Fencing is a big job- make sure you aren’t making any of these fencing mistakes before you build your fence to save yourself some time and money!
When we first bought our current homestead it was 9.5 acres of completely un-fenced land.
Before we moved in we had to fence in an area for chickens and one for goats. And over the years we have added additional pastures, perimeter fences, and a large fenced garden.
We’ve learned a few things as we went from fence building novices to, well, I won’t say pros…but we are much more knowledgeable when it comes to constructing fences the right way- the first time!
Sometimes it seems like a never ending job, so in order to save yourself some time and money- check out these 6 fencing mistakes.
Are you making any of them?
6 Fencing Mistakes That Cost You Time and Money
Mistake #1: Placing Gates in the Wrong Location
So let’s say you’ve spent all your free time fencing in whatever it is you are fencing. You’ve dug in posts. You’ve stretched wire. You’ve cemented in your gate posts and hung the gates. You are super proud of all your hard work. Then you start using the area that is now fenced in and you realized just how inconvenient your gates are.
Maybe they are smack dab in the exact area where water and mud gather after storms.
Maybe you want to walk you tiller from your shed to the newly fenced in garden and you have to go WAY out of the way to get there.
Maybe you didn’t quite plan all scenarios and you now you can’t fit a tractor in through the gate to deliver hay or bush hog or whatever else you may need.
Before you start any fencing project make sure you have thought out exactly where you need your gates, what they will be used for, and if everything will work as they are supposed to.
Because once those gate posts are secured and the fencing stretched…you really don’t want to move your gate. It’s not impossible to do, but it’ll cost you a lot of time and money and cause a headache or two.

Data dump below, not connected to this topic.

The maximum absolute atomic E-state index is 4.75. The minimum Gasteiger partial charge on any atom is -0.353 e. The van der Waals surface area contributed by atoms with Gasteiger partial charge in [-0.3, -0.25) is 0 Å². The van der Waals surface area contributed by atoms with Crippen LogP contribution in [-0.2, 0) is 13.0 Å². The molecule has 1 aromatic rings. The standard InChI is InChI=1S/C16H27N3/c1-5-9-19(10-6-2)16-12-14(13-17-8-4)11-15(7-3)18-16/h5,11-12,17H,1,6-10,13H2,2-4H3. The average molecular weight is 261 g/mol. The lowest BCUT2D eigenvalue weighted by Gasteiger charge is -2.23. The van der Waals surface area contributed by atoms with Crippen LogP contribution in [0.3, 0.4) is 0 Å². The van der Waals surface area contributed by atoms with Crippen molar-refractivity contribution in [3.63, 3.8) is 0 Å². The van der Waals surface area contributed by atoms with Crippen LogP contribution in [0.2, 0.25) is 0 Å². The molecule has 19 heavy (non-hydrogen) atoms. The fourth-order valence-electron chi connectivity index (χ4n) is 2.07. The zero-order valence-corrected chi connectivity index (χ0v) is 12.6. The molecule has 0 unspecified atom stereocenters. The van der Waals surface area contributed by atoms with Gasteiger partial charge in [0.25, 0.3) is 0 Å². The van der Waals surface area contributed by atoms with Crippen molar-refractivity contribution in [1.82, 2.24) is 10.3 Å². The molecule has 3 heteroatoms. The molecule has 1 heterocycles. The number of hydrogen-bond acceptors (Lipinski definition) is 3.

Mistake #2: Incorrectly Spaced Posts
Now let’s say you are crunching numbers for your new fence, and you figure you will save a few bucks by spacing the posts just a little farther then they ought to be spaced.
This might work okay for a non-working fence. But let me tell you, if you’ve got an animal inside that pasture, they will be sure to find those weak points in the fence.
You don’t want to spend your free time fixing a fence you just put up because the goat knocked it down again. And you don’t want to spend the money to insert new posts to help strengthen the wire. So if your fence needs posts every 8 feet, then put them every 8 feet.
Correct spacing will depend on the type of wire you are using. For example, with electric fencing posts can be spaced further apart than with a woven wire fence.
Mistake #3: Unsecured Anchor/Corner Posts
Corner posts are very important to the integrity of a fence. They bear a lot of the pressure, especially when constructing the fence.
If you don’t secure them to the ground and support them with braces or other anchors you will slowly see you fence start to cave in. Or your posts might even snap under pressure. And no one wants that.
Make sure your corner posts and your gate posts are deeply secured in the ground and properly braced.
Mistake #4: Not Checking for Underground Utilities